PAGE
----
In the second of our series of blogs about the Transitional Supported Housing (TSH) sector we outline how this critical but small part of the overall housing sector often gets lost in the ongoing debate about the general needs housing crisis.
Everyone knows there is a housing crisis – or rather, that there are multiple housing crises. Data expert Thomas Forth has long argued that England does not have a single housing market – let alone the UK – and that each city area is different. Property analyst Neal Hudson points out that the each place experiences a different degree of five distinct crises – from supply shortages, to the cost of credit, to weak demand.
The crises that everyone knows about are of course the sheer unaffordability of market homes in most of the country, and the related shortage of mainstream affordable homes for those who can’t afford to buy – what the housing sector calls ‘general needs housing’. These crises get the lion’s share of political and media attention, are why the government has a target of building 300,000 new homes a year, and are what many of the recently launched social property funds are aimed at.
But this political focus can mean that other housing issues get lost in all the noise – including the acute crisis in supported housing that has serious consequences for many of the most vulnerable people in society. The latest government research estimated that Great Britain has about 651,500 units of supported housing, representing about 2% of the total housing stock. More than two-thirds of these are for older people who need support in the home – and while there are shortages of quality homes for this group, they’re not the most acute. But the other bit of supported housing, for working-age people with support needs – of which there are about 190,000 units – is facing a serious crisis. And it’s this crisis that SASC focuses on.
Who lives in this kind of supported housing? They include single homeless people (including rough sleepers), people fleeing domestic violence, prison leavers, and those with addiction or mental health problems. Most of these people do not need specially adapted properties – and don’t want to live in institutions, or be concentrated with lots of people with similar needs. What they need is firstly a decent home in a suitable area: regular, dispersed street properties such as two-bedroom terraced houses are typically the best. And most importantly, they need the right amount of the right kind of support – which will of course vary depending on the client group and individual needs.
Because it serves a wide range of different needs it can be difficult to define this sector clearly: a recent study by IPPR, supported by SASC, called it ‘Transitional Supported Housing’, as most residents expect to move on to mainstream housing in time, and this term seems to be gaining currency.
Delivery of Transitional Supported Housing has traditionally split the provision of housing from the support. In 2016, housing associations owned about three-quarters of these homes (142,000). While some housing associations, both large and small, do deliver support as well as housing it is more common for the housing association to be purely a landlord while another organisation (often a charity or voluntary organisation) provides support to the residents. Conversely, charities and voluntary organisations generally focus more on the support side of the equation, as they lack the financial resources to buy their own properties. So if a charity or voluntary organisation is delivering supported housing, then it is probably renting the homes either from housing associations or from the private rented sector.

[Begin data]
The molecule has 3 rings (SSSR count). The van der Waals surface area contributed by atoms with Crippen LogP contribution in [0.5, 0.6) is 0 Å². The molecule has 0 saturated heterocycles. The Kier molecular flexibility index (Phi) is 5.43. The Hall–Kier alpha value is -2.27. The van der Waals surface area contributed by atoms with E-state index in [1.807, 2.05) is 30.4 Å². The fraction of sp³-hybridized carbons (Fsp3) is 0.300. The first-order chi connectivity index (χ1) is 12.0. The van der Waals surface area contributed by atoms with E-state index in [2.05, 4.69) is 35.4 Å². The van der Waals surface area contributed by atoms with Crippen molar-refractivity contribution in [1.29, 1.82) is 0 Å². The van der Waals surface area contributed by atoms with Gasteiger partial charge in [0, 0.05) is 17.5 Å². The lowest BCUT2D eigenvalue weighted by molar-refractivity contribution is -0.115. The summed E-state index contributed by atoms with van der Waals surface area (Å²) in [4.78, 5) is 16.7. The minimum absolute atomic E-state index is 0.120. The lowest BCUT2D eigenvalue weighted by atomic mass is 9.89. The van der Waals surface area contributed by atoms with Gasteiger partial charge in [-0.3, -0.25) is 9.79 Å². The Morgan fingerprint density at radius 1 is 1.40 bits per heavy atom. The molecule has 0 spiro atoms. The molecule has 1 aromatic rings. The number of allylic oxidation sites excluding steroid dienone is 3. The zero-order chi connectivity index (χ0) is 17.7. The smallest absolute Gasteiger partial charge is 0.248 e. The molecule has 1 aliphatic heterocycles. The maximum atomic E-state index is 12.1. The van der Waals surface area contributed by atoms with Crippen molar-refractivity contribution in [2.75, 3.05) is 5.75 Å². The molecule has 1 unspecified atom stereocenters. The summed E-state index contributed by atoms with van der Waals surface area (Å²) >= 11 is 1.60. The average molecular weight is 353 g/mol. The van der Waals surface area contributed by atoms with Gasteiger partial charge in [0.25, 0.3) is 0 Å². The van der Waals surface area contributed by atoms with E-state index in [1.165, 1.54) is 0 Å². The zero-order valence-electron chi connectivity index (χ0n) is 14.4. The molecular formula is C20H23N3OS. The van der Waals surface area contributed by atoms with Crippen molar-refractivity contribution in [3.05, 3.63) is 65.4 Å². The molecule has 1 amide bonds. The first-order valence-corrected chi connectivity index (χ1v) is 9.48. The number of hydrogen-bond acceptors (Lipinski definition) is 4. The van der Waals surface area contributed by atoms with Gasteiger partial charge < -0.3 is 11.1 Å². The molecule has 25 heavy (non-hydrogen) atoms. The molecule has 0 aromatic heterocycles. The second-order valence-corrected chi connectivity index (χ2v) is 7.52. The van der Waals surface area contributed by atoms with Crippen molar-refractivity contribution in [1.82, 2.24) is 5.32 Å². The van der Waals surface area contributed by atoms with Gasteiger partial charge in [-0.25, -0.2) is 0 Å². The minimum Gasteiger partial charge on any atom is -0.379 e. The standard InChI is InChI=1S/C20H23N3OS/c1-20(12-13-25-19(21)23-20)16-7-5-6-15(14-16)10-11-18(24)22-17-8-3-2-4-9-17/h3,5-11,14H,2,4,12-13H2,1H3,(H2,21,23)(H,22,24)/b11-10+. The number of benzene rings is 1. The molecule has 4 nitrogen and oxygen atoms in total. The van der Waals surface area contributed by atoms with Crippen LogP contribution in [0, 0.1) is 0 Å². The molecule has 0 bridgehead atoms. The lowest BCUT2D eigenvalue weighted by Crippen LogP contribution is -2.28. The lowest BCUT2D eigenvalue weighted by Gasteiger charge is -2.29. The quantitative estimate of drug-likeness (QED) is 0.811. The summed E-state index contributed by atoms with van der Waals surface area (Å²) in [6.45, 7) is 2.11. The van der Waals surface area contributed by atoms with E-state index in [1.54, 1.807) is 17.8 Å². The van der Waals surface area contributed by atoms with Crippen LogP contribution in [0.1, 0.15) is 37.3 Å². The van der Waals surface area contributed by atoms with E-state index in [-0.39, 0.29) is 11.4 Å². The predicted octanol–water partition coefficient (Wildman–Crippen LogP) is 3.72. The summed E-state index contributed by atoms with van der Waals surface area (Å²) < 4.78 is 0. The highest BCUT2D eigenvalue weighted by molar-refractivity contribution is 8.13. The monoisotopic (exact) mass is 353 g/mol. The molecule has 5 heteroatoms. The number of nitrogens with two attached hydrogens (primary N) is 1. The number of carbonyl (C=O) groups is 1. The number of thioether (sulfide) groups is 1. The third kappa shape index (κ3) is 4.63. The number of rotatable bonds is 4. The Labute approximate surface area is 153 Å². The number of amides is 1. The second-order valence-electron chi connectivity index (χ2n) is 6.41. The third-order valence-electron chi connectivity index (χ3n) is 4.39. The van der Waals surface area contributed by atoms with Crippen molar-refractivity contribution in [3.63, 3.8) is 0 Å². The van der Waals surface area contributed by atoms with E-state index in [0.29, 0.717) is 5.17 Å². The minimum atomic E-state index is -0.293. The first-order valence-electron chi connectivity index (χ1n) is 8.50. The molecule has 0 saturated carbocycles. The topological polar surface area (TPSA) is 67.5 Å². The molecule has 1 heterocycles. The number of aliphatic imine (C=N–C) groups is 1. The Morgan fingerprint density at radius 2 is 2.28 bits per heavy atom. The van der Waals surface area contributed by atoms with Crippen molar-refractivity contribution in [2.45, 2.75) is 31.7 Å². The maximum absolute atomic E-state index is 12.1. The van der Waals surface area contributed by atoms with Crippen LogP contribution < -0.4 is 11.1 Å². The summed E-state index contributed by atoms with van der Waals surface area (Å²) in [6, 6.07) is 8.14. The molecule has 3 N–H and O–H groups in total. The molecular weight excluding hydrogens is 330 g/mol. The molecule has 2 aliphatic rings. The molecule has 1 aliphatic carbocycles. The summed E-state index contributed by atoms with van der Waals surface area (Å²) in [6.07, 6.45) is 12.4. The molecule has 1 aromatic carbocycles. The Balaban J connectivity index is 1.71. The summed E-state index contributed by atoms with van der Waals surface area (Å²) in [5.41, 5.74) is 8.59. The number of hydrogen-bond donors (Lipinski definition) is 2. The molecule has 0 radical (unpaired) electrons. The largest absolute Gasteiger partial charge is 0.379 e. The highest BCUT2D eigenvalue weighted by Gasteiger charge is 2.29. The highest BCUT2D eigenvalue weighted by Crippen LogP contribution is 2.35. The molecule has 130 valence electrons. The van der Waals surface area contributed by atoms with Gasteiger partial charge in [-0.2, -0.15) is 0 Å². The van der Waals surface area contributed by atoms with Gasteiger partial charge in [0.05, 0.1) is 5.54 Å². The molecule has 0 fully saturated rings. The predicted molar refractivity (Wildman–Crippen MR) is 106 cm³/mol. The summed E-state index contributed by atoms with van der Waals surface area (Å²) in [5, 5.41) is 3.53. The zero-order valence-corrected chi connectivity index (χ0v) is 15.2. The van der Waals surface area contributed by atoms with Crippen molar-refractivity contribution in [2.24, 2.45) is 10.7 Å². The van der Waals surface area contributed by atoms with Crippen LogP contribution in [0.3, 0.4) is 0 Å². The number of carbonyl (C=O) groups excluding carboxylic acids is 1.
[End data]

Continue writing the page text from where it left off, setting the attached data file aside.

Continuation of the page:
There’s nothing inherently wrong with this traditional model, which allows both sides to focus on what they do best. But it has limitations – and has recently encountered real problems. Regulatory incentives have made it increasingly hard for housing associations to stay involved in this area, so over time the support charities have found it harder to rent decent properties, and have become ever more dependent on private landlords who generally have little interest in housing people who need extra support. This puts charities on a wasteful treadmill where they have to spend valuable time and resources trying to find rented housing for their clients, and means they often have to accept homes that are sub-optimal in terms of location, quality or cost.
The alternative is obviously for those charities that have the capacity to deliver both housing and support, to buy properties themselves – but many lack the financial means to do so. This is where our Social and Sustainable Housing fund (SASH), launched in 2019, comes in. Uniquely among supported housing funds, it helps social sector organisations overcome the shortage of homes by helping them buy properties, rather than simply renting them. Ownership permanently expands charities’ capacity to house people, and grows their asset base too.
Of course, property ownership can bring risks that may be inappropriate for small charities. So we co-designed SASH with one such organisation to address those risks. SASH uses social investment to enable supported housing providers to buy property, while allowing the investors to take on the property market risks. This partnership approach has created a genuinely new, and we think more sustainable, way for social investment to address the crisis in supported housing.
Director of Research
External Affairs Consultant
Read the rest of our series – here
- A new way to finance supported housing
- Housing Crisis? What Housing Crisis?
- Hidden Charity Champions
- Social and sustainable: why owning can be better than renting for supported housing providers
- Comparing models for financing transitional supported housing (TSH)